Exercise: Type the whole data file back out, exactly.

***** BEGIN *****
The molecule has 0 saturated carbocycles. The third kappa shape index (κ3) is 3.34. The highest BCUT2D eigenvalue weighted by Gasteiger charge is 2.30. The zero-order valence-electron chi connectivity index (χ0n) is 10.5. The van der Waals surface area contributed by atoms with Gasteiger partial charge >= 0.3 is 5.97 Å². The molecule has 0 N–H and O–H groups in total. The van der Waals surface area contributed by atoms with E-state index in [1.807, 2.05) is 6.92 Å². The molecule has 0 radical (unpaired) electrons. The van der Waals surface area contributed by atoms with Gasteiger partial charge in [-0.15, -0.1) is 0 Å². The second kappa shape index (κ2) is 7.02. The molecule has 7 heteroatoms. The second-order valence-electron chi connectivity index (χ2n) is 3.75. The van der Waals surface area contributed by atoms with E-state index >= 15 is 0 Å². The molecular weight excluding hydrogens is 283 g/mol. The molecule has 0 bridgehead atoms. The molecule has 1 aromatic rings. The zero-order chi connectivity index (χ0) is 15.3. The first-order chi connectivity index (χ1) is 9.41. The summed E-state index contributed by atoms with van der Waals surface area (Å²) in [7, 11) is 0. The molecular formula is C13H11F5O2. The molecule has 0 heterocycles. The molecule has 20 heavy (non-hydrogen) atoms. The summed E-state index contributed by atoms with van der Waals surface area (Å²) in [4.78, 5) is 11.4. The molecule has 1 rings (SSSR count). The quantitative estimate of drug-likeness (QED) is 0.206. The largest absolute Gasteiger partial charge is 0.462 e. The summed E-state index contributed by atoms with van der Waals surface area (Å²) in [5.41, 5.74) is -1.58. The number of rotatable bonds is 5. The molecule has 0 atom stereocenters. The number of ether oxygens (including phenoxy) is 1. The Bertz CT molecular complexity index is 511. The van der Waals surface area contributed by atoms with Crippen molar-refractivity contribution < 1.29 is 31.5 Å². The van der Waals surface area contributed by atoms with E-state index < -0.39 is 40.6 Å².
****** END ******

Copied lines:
The molecule has 0 saturated carbocycles. The third kappa shape index (κ3) is 3.34. The highest BCUT2D eigenvalue weighted by Gasteiger charge is 2.30. The zero-order valence-electron chi connectivity index (χ0n) is 10.5. The van der Waals surface area contributed by atoms with Gasteiger partial charge >= 0.3 is 5.97 Å². The molecule has 0 N–H and O–H groups in total. The van der Waals surface area contributed by atoms with E-state index in [1.807, 2.05) is 6.92 Å². The molecule has 0 radical (unpaired) electrons. The van der Waals surface area contributed by atoms with Gasteiger partial charge in [-0.15, -0.1) is 0 Å². The second kappa shape index (κ2) is 7.02. The molecule has 7 heteroatoms. The second-order valence-electron chi connectivity index (χ2n) is 3.75. The van der Waals surface area contributed by atoms with E-state index >= 15 is 0 Å². The molecular weight excluding hydrogens is 283 g/mol. The molecule has 0 bridgehead atoms. The molecule has 1 aromatic rings. The zero-order chi connectivity index (χ0) is 15.3. The first-order chi connectivity index (χ1) is 9.41. The summed E-state index contributed by atoms with van der Waals surface area (Å²) in [7, 11) is 0. The molecular formula is C13H11F5O2. The molecule has 0 heterocycles. The molecule has 20 heavy (non-hydrogen) atoms. The summed E-state index contributed by atoms with van der Waals surface area (Å²) in [4.78, 5) is 11.4. The molecule has 1 rings (SSSR count). The quantitative estimate of drug-likeness (QED) is 0.206. The largest absolute Gasteiger partial charge is 0.462 e. The summed E-state index contributed by atoms with van der Waals surface area (Å²) in [5.41, 5.74) is -1.58. The number of rotatable bonds is 5. The molecule has 0 atom stereocenters. The number of ether oxygens (including phenoxy) is 1. The Bertz CT molecular complexity index is 511. The van der Waals surface area contributed by atoms with Crippen molar-refractivity contribution < 1.29 is 31.5 Å². The van der Waals surface area contributed by atoms with E-state index < -0.39 is 40.6 Å².